long a period (greatly to the detriment of my private interests and personal comfort) simply because I am a resident of the State of Mississippi. This I take would be inconsistent with the bearing and position assumed by the Government. My continued imprisonment cannot benefit the Government nor serve the ends of justice nor can my release inflict an injury.
I pray you to excuse the liberty I take in thus toubling you and hope you will grant my request on the score of justice and humanity if on no other. I also take the libeerty of inclosing a letter* which you will oblige me by delivering to mr. Secretary Seward as I doubt his seeing all sent him. This is the first I have addressed to any one in authority. My borther-in-law and otthers, neighbors and old political friends of Mr. Seward, have written him in my behalf, and without as far as I know any result. I hope you will favor me also with a reply.
I am, with high consideration, most respectfully, your obedient servant,
Released+ February 4, 1862, to be exchanged for Hugh Watson.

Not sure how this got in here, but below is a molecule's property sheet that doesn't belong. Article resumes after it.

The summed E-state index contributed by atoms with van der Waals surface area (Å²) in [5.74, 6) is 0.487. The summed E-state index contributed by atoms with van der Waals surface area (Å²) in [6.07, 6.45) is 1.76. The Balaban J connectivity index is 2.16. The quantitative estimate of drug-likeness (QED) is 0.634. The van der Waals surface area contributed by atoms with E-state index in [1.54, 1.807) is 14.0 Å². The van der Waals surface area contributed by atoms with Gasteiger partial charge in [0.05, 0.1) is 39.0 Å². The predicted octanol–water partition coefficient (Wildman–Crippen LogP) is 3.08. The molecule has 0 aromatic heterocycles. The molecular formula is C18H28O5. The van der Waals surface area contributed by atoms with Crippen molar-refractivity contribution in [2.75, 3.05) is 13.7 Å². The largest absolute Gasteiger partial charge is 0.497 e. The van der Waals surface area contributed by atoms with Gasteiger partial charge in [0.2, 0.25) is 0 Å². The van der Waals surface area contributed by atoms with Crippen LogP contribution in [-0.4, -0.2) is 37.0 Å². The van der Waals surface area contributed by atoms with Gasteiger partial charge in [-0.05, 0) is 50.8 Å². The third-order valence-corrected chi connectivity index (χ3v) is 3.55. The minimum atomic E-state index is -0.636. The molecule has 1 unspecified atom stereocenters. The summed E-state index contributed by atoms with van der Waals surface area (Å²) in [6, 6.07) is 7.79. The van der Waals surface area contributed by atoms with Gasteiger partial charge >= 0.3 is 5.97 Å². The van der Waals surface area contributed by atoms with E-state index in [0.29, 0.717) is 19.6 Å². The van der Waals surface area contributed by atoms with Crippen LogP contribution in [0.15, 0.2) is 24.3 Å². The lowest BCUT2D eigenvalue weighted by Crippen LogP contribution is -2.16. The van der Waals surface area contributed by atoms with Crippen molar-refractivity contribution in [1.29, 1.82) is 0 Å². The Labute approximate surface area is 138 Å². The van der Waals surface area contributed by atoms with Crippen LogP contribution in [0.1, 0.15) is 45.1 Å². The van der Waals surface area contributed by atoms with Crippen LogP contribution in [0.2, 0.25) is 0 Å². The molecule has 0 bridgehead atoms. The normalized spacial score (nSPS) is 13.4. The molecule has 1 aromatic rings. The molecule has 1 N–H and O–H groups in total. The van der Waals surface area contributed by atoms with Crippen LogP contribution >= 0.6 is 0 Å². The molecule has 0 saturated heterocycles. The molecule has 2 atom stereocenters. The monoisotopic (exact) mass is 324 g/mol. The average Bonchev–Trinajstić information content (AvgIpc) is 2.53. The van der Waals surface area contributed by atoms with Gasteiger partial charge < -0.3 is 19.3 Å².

FORT WARREN, Boston Harbor, February 4, 1862.
I, Charles Kopperl, a prisoner at Fort Warren, do pledge my word of honor that I will proceed without any unreasonable delay to Fort Monroe, Va., and thence by flag of truce to Norfolk, and that I will do no act hostile to the United Sstates or convey any correspondence or infomation beneficial to the insurgents, and that Ia will return and surender myself to the commanding officer at Fort Warren at the expiration of thirty days unless within twenty days Mr. Hugh Watson, who was captured in the Fanny in Pamlico Sound, shall be unconditionally released and sent within the lines of the U. S. forces, in which event I may consider myself discharged from my parole.
Case of the National Zeitung Newspaper.
Numbers 8 SIXTH STREET, NEW YORK, August 17, 1861.
His Excellency the SECRETARY OF STATE, Washington:
The undersigned, adipted citizen of the United States, feels himself called upon to guard German honor and to call to the attention of you excellency that for three weeks there has been in this city a German newspaper called the National Zeitung which is in its tendencies abso lutely secessionist, and handles the President, Abraham Lincoln, and generally all Union interests in the most accursed manner. It is high time we shoul make an end of such a niusance, and I hope yourr excellency will have leisure to look over these lines and be convinced of their justice.
With most respectful esteem,
JOHN B. RAEFLE.
*Not found, but see Kopperl to Seward, January 18, 1862, p. 488.
+This is an entry in Colonel Dimick's record book at Fort Warren, and is the only record found of Kopperl's final release. -COMPILER.